Participants (26) :
Frank O'Connor (organiser), Ben Allen, Marg Armstrong, Stephen Ball, David Beattie, Jean Beattie, John Brooke, Kate Brown, Alan Collins, David Crossley, Julia Gross, Michael Hancock, Merrian Kuerschner, Rob Lambert (UK), Ian Mayer, Paul Marty, Bill McRoberts, Dusty Millar, Bill Russell, Liz Sanderson, Patrick Schaub, Colin Shields (UK), Denise Shields (UK), Holly Smith, Debbie White, Gavin White, Wayne Zadow
Departed Hillarys Boat Harbour at 7.05am. Returned at 3.30pm. The forecast was for a fine warm day with a 1 metre sea and a 1.5 metre swell with a maximum of 21°C. The winds were forecast to be 10 to 15 knots E in the morning, swinging SE/SW in the afternoon at 8 to 13 knots. There was no cloud making the sighting conditions excellent. The internet indicated that the sea surface temperatures would be about 19°C, and this promised a better day than the previous trip in late June when the surface temperature was about 23°C.
The highlights of the trip were a Kerguelen Petrel, several Little Shearwaters and a dark morph Soft-plumaged Petrel. There were several good opportunities for photographs and there were excellent numbers of Humpback Whales. The diversity was good with ten pelagic species seen, but the numbers of many species were lower than expected.
From Hillarys we headed roughly WSW heading for the trench NW of Rottnest Island. There were very few Australasian Gannets and the first Yellow-nosed Albatross seen before we made two stops for Humpback Whales. A group of six shearwaters were initially misidentified, but finally were corrected to Little Shearwaters. This species is usually only seen in ones or twos. Two individual Little Shearwaters were seen further on passing the bow. The Yellow-nosed Albatross numbers increased followed by a Shy Albatross, a Wedge-tailed Shearwater, a Great Skua, a Flesh-footed Shearwater and finally the first of the Soft-plumaged Petrels as we reached 150 metres.
We continued to the trench and stopped at 510 metres where we burleyed and drifted for 90 minutes, repositioning in the slick a couple of times. The Yellow-nosed Albatross gradually built up to more than 30 and there were regular sightings of up to six Soft-plumaged Petrels. A Kerguelen Petrel gave brief but close views, followed by a Great-winged Petrel and then an abnormal dark morph Soft-plumaged Petrel with a pale forehead. Other birds included poor views of White-faced Storm-Petrel and another Flesh-footed Shearwater.
We slowly moved east into shallower waters and stopped again at 300 metres for an hour. We saw nothing new but the Yellow-nosed Albatross numbers built up to 45 with great opportunities for photographs, along with two immature Shy Albatross. A photograph by Alan Collins revealed that we had missed an immature Black-browed Albatross.
After lunch, we headed for home. We stopped for a semi distant whale. Initially we thought it was possibly another Humpback Whale, but after further consideration we concluded that it might have been a Pygmy Blue Whale, and I will regret not going closer. On the return, we stopped again in shallow waters for some more Humpback Whales, a mid distant Wedge-tailed Shearwater and good views of a single Hutton's Shearwater that landed on the water.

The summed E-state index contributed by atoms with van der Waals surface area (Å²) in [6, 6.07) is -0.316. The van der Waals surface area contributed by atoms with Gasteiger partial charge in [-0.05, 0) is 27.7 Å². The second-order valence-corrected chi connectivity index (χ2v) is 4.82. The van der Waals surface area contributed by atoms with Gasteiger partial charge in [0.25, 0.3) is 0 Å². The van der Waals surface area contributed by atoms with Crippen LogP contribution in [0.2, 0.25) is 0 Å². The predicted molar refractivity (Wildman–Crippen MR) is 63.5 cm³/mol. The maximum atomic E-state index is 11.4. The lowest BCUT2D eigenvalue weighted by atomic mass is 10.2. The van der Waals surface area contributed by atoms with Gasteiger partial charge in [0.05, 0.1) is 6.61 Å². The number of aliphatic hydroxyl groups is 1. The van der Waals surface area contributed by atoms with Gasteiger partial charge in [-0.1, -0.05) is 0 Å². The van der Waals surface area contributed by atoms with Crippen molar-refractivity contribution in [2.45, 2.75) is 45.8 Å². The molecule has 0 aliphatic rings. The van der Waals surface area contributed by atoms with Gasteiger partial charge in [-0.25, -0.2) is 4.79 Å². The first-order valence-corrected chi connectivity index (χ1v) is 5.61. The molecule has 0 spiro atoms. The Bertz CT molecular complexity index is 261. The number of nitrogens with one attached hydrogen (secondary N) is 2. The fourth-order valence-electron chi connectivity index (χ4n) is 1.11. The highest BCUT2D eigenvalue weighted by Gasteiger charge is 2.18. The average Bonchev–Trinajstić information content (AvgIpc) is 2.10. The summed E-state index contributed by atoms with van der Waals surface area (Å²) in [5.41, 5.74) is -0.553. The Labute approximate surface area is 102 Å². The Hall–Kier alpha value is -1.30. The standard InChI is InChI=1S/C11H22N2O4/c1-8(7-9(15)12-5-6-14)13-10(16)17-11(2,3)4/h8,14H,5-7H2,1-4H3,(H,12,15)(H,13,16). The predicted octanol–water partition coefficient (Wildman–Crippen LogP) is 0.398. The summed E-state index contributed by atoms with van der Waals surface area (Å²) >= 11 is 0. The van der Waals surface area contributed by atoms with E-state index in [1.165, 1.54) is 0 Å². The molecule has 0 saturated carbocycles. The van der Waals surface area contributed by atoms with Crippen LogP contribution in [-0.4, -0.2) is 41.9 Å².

In summary, we had a very good diversity of species for the time of year, but relatively low numbers. The burley worked quite well, except that once the albatross had tasted a little shark liver, they weren't interested in anything else!
Thanks to the skipper/owner Steve and deck hand Callum. Special thanks to John Darnell for mixing most of the suet, pollard and oil prior to the trip.
Time/Latitude/Longitude/Depth/Distance/Bearing from Hillarys of most stoppages:
07:05 S31° 49' 34", E115° 44' 16",
5m, 0.0km, 0° (Hillarys Wharf)
07:40 S31° 51' 11", E115° 36' 15", 35m, 12.9km, 257° (Humpback Whales)
07:55 S31° 51' 46", E115° 32' 48", 36m, 18.5km, 257° (Humpback Whales)
08:25 S31° 52' 40", E115° 27' 31", 40m, 27.0km, 258° (distant Humpback Whale, Shy Albatross)
09:40 S31° 56' 41", E115° 10' 47", 510m, 54.3km, 256° (stopped until 11:30)
11:20 S31° 59' 32", E115° 09' 41", 750m, 57.4km, 251° (end of drift)
12:15 S32° 00' 45", E115° 11' 14", 300m, 55.9km, 248° (stopped until 13:10)
13:35 S32° 00' 29", E115° 13' 52", 180m, 51.9km, 247° (Unknown Whale)
14:05 S31° 57' 10", E115° 22' 22", 56m, 37.2km, 248° (Wedge-tailed Shearwater)
14:30 S31° 54' 55", E115° 27' 45", 42m, 27.8km, 249° (Humpback Whales)
15:05 S31° 52' 39", E115° 33' 40", 36m, 17.6km, 251° (Hutton's Shearwater)
Bird List (Christidis & Boles order) Total Number (Maximum at Same Time) :
Kerguelen Petrel 1 (1)
Great-winged Petrel 3 (1)
Soft-plumaged Petrel 35 (10)
Wedge-tailed Shearwater 2 (1)
Flesh-footed Shearwater 3 (1)
Hutton's Shearwater 1 (1)
Little Shearwater 9 (6)
Black-browed Albatross 1 immature (1)
Shy Albatross 5 immatures (2)
Yellow-nosed Albatross (race bassi) 100 (45) few adults / mostly immatures
White-faced Storm-Petrel 2 (1)
Australasian Gannet 20 (6) (4 immatures)
Great Skua 2 (1)
Crested Tern 5 (1)
Mammal List :
Humpback Whale (Megaptera
novaeangliae) 15 (8)
Unknown whale (?Pygmy Blue Whale?) 1 (1)
Next Trip :
The next trip from Hillarys will be in late June or early July 2007. For details of future trips contact Frank O'Connor on 08 9386 5694 or email firstname.lastname@example.org
|© Copyright Frank O'Connor 1997-2006||Visits||Last Modified 28th August 2006|